Comcast Activates First Users With IPv6 Native Dual Stack Over DOCSIS
ticso at cicely7.cicely.de
Wed Feb 2 16:43:56 CET 2011
On Wed, Feb 02, 2011 at 08:44:12AM -0500, Jared Mauch wrote:
> On Feb 2, 2011, at 8:23 AM, Bernd Walter wrote:
> > It is counterproductive to speak about 2^64 addresses delivered with a
> > single /64 when we all know that all of the device classes with such a
> > density require LAN isolations, which is simply not possible with such
> > an allocation.
> You mean some people envision things being isolated in /64 lans. I understand why people have that vision, this does not mean I agree with their view.
People always done this to isolate things.
There are other options of course, as proxy or bridging.
Proxy might be reasonable - especially light switches don't really
need to directly communicate with the public internet, but bridging
is a dirty thing.
The isolation has more requirements than just firewalling.
For example some automation networks e.g. for heating or light might
run on unreliable small bandwidth media, such as 802.15.4.
It is not a good idea to bridge it on the same network with your TV or
The internet of things will come if you like it or not and it will
also come for home users.
> But for the purposes of a "first test user" with DS, honestly I don't see how your architecture arguments are relevant to the operation of some 3rd party network.
This is relevant if you sell home automation equipment or deliver
consulting for home users.
I personally don't have the problem in my own network, since I can
easily select an ISP supporting my personal requirements.
But I'm faced with customers who just have standard access only and
just what this standard will be become more and more dissapointing each
In my case I develop home automation devices and now I might have to
deal with regular renumbering and they might need to sit in the same
network as every other devices, but this is impossible.
IP renumbering for large lossy wireless networks can take many second
or even minutes.
You can't just share the same network with high bandwidth devices.
Automatic renumebring is Ok, but each renumber has a time gap until
every device has changed and do you want your light switch failing to
communicate with your LEDs once each day?
> Bring IPv6 to the consumer market is a huge task. People have lived for years with NAT and other mind-bending technologies. IPv6 represents the ability to get rid of some unnecessary NAT, I certainly agree. I will be glad when I don't have to worry about these items myself and things can "just work".
> But just because you disagree with John and his first DS user setup does not preclude him or any other network from doing things differently. I find the feedback useful to review, as with many conversations on all the lists that I consume.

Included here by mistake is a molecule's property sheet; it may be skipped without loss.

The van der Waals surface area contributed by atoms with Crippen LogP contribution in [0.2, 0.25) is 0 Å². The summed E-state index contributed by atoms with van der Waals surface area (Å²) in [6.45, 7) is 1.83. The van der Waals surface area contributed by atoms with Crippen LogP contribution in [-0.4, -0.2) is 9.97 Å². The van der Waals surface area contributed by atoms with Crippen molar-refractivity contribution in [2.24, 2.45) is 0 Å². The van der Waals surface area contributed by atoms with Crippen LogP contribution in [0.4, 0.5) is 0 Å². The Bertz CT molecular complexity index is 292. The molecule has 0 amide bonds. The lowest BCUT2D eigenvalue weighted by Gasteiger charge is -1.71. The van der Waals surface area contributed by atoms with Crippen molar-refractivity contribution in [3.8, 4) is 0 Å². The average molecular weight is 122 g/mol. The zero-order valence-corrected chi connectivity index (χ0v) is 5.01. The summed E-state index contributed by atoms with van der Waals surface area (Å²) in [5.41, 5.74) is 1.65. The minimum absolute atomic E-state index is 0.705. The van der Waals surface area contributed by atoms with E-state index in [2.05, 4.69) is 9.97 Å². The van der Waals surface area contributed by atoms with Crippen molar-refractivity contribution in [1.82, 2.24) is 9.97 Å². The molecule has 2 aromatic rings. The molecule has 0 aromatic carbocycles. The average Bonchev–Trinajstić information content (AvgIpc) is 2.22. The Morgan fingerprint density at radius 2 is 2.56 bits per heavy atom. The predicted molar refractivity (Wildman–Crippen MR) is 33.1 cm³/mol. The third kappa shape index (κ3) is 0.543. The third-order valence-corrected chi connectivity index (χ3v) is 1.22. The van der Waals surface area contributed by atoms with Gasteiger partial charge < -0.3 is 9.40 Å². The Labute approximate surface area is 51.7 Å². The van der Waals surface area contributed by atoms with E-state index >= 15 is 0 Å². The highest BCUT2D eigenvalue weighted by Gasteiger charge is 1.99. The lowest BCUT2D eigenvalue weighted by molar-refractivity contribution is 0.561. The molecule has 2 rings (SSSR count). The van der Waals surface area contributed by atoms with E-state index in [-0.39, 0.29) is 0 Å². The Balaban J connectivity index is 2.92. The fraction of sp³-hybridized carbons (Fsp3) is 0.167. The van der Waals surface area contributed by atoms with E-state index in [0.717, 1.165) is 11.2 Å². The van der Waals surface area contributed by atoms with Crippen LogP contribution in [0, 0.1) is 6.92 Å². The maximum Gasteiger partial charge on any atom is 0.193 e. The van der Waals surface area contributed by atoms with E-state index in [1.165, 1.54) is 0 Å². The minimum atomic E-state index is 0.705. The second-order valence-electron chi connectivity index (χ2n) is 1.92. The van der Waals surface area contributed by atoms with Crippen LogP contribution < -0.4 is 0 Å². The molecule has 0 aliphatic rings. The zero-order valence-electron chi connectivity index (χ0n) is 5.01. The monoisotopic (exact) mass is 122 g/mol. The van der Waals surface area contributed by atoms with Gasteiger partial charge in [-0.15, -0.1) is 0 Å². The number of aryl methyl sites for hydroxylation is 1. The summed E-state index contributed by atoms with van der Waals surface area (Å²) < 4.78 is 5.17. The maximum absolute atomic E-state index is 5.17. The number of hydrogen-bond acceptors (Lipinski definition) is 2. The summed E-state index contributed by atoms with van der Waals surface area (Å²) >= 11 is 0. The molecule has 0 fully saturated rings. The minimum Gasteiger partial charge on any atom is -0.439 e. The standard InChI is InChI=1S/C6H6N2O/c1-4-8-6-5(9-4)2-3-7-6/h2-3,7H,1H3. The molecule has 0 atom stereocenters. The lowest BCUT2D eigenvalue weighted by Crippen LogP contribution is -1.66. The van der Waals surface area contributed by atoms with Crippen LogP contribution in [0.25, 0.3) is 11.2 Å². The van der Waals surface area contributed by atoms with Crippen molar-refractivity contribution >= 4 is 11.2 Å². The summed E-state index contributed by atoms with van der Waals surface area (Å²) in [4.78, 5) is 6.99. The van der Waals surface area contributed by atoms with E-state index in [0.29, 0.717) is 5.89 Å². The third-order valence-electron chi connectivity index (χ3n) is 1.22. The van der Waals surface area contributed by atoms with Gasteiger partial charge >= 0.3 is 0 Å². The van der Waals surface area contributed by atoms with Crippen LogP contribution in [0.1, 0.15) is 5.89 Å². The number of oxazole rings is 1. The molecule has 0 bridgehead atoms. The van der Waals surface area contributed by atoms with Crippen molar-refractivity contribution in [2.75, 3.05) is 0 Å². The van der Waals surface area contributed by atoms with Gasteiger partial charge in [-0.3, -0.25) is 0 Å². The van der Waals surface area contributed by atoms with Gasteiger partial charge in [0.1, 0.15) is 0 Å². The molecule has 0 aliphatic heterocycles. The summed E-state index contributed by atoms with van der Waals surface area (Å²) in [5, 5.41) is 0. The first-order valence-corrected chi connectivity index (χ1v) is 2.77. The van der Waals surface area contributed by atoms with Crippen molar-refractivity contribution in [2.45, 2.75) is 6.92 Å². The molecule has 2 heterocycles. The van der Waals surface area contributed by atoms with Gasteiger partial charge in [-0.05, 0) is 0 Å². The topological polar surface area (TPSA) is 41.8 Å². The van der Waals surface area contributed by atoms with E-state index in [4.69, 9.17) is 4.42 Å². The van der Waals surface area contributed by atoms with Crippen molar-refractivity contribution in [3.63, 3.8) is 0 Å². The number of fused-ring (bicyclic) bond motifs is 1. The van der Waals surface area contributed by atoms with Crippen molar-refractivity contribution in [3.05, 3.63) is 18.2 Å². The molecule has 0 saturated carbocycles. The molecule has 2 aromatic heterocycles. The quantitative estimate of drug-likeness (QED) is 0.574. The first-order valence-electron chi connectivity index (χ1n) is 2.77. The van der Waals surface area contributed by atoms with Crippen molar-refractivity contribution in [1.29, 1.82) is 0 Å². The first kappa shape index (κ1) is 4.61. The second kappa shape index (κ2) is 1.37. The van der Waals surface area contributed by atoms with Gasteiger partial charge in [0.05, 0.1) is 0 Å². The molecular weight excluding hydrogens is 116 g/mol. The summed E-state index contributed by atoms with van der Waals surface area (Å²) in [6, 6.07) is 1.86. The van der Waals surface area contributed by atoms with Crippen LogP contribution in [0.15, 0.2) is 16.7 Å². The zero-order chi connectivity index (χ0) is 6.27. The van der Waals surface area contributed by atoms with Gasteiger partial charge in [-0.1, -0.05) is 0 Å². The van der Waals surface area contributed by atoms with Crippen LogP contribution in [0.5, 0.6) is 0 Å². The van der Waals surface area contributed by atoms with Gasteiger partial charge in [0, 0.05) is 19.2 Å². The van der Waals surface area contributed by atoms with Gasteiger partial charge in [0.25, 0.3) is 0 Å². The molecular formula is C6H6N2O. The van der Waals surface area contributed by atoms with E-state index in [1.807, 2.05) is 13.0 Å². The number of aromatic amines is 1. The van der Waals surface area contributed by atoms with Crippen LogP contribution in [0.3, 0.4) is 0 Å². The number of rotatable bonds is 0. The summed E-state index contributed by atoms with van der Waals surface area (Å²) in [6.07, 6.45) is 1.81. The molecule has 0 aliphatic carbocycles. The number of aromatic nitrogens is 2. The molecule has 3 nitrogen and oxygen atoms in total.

> If you think what John is doing is a net-negative, I suggest providing that feedback to him directly. I've found him very approachable myself when asking about what his plans are. I don't like how long it takes, but then again, I understand large companies.
I don't disagree with him - he did it much better than many others in
that he doesn't use dynamic addresses and a single /64 will be enough
for most users.
I also assume that he is capable to supply larger ranges on request, so
as a default a /64 can be Ok - nevertheless he may want reconsider the
decision for a single /64 as it is no reason to be that sparse with
allocations - unlike with IPv4 noone kills you for assigning a /60 to
someone who is just using a single /64.
It is just that providers in general should also consider that the
expectations for IPv6 are different and that address space related
workarounds for IPv4 are not considered accepted for IPv6 as well.
Also fast deployoment technologies are welcome, but I'm feared that once
this is established ISP sleep for further 10 years again and we continue
to live with dirty hacks.
With a single /64 or maybe even dynamic one you have new restrictions
unless you switch back to the old ones.
I also do understand large companies, but we are talking about 10 years
with all major OS have IPv6 support.
Router support had been developing slower, especially hardware based
routing, but traffic had been low at this time as well.
Also this is not against John in person as many new technolgies such as
cheap DSL routers without IPv6 capabilities had been establied during
the 10 years, although allmost of the base on OSes which could do IPv6.
Many many more applications had been written without though about IPv6.
Until about 2 years ago all the problems have grown more and more.
B.Walter <bernd at bwct.de> http://www.bwct.de
Modbus/TCP Ethernet I/O Baugruppen, ARM basierte FreeBSD Rechner uvm.
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